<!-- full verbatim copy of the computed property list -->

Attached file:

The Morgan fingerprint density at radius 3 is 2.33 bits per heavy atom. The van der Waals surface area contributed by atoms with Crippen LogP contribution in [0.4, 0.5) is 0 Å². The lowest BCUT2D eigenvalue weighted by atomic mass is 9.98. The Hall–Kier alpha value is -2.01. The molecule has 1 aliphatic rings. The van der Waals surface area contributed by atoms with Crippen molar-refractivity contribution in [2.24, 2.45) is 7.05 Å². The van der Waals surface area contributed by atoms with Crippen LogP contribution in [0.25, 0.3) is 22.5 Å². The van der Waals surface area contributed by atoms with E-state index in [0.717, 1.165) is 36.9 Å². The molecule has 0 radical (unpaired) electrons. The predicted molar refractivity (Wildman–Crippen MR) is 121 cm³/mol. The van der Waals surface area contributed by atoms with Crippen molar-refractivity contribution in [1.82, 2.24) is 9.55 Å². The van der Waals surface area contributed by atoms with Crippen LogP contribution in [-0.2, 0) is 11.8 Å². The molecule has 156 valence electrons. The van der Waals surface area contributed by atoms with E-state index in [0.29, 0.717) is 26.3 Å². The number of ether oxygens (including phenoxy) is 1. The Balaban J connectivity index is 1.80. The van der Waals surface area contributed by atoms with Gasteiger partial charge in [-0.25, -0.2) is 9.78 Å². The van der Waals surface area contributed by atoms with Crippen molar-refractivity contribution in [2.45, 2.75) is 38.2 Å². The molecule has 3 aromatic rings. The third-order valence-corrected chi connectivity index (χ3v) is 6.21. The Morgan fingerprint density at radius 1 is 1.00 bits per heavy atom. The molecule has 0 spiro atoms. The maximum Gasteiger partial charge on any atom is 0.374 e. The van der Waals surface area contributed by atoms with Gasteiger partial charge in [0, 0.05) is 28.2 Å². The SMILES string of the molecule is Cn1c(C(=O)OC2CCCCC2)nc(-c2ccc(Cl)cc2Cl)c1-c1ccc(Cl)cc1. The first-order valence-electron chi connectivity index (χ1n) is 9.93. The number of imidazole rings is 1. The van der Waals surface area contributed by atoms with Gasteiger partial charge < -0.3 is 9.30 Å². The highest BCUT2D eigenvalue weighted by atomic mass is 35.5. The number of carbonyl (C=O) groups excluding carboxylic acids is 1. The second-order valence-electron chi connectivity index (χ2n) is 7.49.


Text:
The Morgan fingerprint density at radius 3 is 2.33 bits per heavy atom. The van der Waals surface area contributed by atoms with Crippen LogP contribution in [0.4, 0.5) is 0 Å². The lowest BCUT2D eigenvalue weighted by atomic mass is 9.98. The Hall–Kier alpha value is -2.01. The molecule has 1 aliphatic rings. The van der Waals surface area contributed by atoms with Crippen molar-refractivity contribution in [2.24, 2.45) is 7.05 Å². The van der Waals surface area contributed by atoms with Crippen LogP contribution in [0.25, 0.3) is 22.5 Å². The van der Waals surface area contributed by atoms with E-state index in [0.717, 1.165) is 36.9 Å². The molecule has 0 radical (unpaired) electrons. The predicted molar refractivity (Wildman–Crippen MR) is 121 cm³/mol. The van der Waals surface area contributed by atoms with Crippen molar-refractivity contribution in [1.82, 2.24) is 9.55 Å². The van der Waals surface area contributed by atoms with Crippen LogP contribution in [-0.2, 0) is 11.8 Å². The molecule has 156 valence electrons. The van der Waals surface area contributed by atoms with E-state index in [0.29, 0.717) is 26.3 Å². The number of ether oxygens (including phenoxy) is 1. The Balaban J connectivity index is 1.80. The van der Waals surface area contributed by atoms with Gasteiger partial charge in [-0.25, -0.2) is 9.78 Å². The van der Waals surface area contributed by atoms with Crippen molar-refractivity contribution in [2.45, 2.75) is 38.2 Å². The molecule has 3 aromatic rings. The third-order valence-corrected chi connectivity index (χ3v) is 6.21. The Morgan fingerprint density at radius 1 is 1.00 bits per heavy atom. The molecule has 0 spiro atoms. The maximum Gasteiger partial charge on any atom is 0.374 e. The van der Waals surface area contributed by atoms with Gasteiger partial charge in [0, 0.05) is 28.2 Å². The SMILES string of the molecule is Cn1c(C(=O)OC2CCCCC2)nc(-c2ccc(Cl)cc2Cl)c1-c1ccc(Cl)cc1. The first-order valence-electron chi connectivity index (χ1n) is 9.93. The number of imidazole rings is 1. The van der Waals surface area contributed by atoms with Gasteiger partial charge < -0.3 is 9.30 Å². The highest BCUT2D eigenvalue weighted by atomic mass is 35.5. The number of carbonyl (C=O) groups excluding carboxylic acids is 1. The second-order valence-electron chi connectivity index (χ2n) is 7.49.